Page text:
"Is that the one that says No Image Available? That does not have the same title as the duplicate books." 

    No, you're referring to Irregularities. That was kind of a throwaway. After my first, The King of Vinland's Saga, had been so successful and I had become a vocal participant on Xlibris' early effort to do a forum site like this (where Xlibris customers were bitching up a storm and I came on to explain how Xlibris could do some things better), the old Xlibris CEO contacted me and we had some private conversations. I even invited him out to the first Literary Arts Festival I coordinated to sit on a panel for self-publishing which included a rep from the old iUniverse (his main competitor) as well as an agent and a representative from a mom and pop bookshop then trying to highlight self published works. As a result he offered me free publication of another book. I didn't have anything ready, unfortunately, so I cobbled together a bunch of my columns for our local newspaper into a book, called it Irregularities: Tidal Flows and Politics Along the Rockaway Shore, and Xlibris published it for me. But it was never much, just a compilation of local opinion pieces. I just didn't want to miss the chance to take advantage of the CEO's offer and I figured it couldn't hurt to have another book out under my name! It never sold but a few copies.

    By "pretty much let that die" I meant that I do not mention Choice and Action any longer in philosophical circles.

    "If it was myself considering buying you philosophical books, your blogs on Amazon would put me off. The new book is not there yet, BTW."

    I have no blogs on Amazon. What you see on the author's page are links to a philosophical website to which I occasionally contribute. At one point I noticed that Amazon offered a connection to off site links so I connected. What you call my "blogs" are just efforts to contribute to the philosophical discussion on that site though, in fact, over time that site has tended to become inactive, as most philosophy sites and lists I have participated on tend to do. People who go to sites like that usually have an ax of their own to grind and want to hold forth. To the extent others hold forth they tend either to be argumentative or uninterested (kind of like what sometimes happens here) and then heated arguments ensue or people drift away. The blog site linked there was the outcome of several prior Yahoo listservs where the same people argued vehemently with one another.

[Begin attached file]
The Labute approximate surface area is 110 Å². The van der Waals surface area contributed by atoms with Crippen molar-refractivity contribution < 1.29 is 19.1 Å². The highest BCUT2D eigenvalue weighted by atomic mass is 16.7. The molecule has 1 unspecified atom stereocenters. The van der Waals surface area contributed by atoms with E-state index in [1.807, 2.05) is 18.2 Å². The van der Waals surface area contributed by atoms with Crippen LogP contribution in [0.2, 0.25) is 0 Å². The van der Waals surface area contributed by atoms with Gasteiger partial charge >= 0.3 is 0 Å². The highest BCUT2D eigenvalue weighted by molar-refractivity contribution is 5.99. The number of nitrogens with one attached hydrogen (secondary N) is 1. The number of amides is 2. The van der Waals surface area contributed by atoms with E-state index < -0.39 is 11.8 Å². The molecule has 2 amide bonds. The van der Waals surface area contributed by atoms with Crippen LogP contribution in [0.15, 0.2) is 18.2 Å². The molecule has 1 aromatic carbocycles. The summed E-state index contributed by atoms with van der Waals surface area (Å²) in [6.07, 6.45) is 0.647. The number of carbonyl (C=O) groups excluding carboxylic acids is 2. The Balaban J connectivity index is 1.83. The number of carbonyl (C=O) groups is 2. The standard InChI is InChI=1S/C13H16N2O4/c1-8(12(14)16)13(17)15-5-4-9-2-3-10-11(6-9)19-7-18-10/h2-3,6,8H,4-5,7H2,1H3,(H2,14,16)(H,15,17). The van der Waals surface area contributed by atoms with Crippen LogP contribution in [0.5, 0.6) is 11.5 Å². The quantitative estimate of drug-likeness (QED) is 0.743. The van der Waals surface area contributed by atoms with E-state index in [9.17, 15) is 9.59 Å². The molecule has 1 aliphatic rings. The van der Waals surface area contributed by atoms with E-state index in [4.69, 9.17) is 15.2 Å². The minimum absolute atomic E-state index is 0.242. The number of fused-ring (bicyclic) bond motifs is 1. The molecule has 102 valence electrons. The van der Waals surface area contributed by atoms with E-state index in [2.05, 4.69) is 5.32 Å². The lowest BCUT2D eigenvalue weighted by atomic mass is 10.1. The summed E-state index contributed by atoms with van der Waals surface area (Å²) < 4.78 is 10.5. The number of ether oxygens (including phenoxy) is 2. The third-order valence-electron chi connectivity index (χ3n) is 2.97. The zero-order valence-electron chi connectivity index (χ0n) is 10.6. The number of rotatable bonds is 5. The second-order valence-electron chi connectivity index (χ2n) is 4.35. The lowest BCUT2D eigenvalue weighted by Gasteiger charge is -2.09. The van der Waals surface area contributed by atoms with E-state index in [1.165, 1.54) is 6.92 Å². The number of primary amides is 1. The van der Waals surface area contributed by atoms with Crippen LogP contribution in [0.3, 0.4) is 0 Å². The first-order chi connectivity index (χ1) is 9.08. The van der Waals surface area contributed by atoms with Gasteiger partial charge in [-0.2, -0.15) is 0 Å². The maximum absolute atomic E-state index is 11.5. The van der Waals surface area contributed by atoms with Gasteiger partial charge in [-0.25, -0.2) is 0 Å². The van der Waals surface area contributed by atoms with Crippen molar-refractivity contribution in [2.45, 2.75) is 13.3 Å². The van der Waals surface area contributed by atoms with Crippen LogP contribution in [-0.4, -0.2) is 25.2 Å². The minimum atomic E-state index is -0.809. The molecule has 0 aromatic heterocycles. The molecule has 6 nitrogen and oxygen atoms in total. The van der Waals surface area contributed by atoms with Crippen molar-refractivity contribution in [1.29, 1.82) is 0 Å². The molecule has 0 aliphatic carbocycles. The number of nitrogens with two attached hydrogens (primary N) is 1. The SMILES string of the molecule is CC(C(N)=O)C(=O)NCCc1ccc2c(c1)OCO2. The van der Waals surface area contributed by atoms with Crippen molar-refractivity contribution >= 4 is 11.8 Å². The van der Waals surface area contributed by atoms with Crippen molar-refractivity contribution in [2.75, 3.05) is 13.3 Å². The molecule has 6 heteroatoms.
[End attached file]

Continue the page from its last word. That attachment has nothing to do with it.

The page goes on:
Professional philosophical blogs, where the participants are mainly academics in the "business" or graduate students looking to get into it, tend to be a little more stable and more interesting. You get fewer crackpots and egotists but you get some of those, too. I suppose it's to do with the dynamics of blogging.

    Sorry those blogs put you off. I guess they are not your cup of tea.
  • Well, sorry, but I am not replying to all of that.
  • Why ask questions then if you don't want the answers? Just to ask them?

  • I expect the answers to be as simple as the questions, not be essays.
  • You mean like "yes" and "no," even when such answers would merely be misleading and lead you to draw further mistaken conclusions (as you have in the past), leading to still more questions and ungrounded assertions based on misunderstandings? If you ask me a question I will give the fullest answer I can to avoid all that, but if you don't care to respond, of course, then by all means, don't.
  • I read exactly what you type. You should take more notice of what you type, also. Slow down and think more before putting finger to keys.
  • Look who's typing!
  • Well at long last the Lulu version of Value and Representation has appeared on Amazon USA. Given that it's slightly more expensive than the Amazon KDP version, I wonder if it will see any sales at all. (It's also slightly better in that I found some areas that needed fixing during the long gestation the Lulu edition required compared to the shorter time to market for the KDP version. So maybe taking a little longer has some aspects to commend it.

    https://www.amazon.com/Value-Representation-Stuart-W-Mirsky/dp/1387630652/ref=sr_1_cc_1?s=aps&ie=UTF8&qid=1543427375&sr=1-1-catcorr&keywords=stuart+w.+mirsky&fbclid=IwAR3eBw_YM7_4Uby4Kq9BQKlOPKJoOgerQQ_Nq7kEk1E6osS2IsroOKxkyRI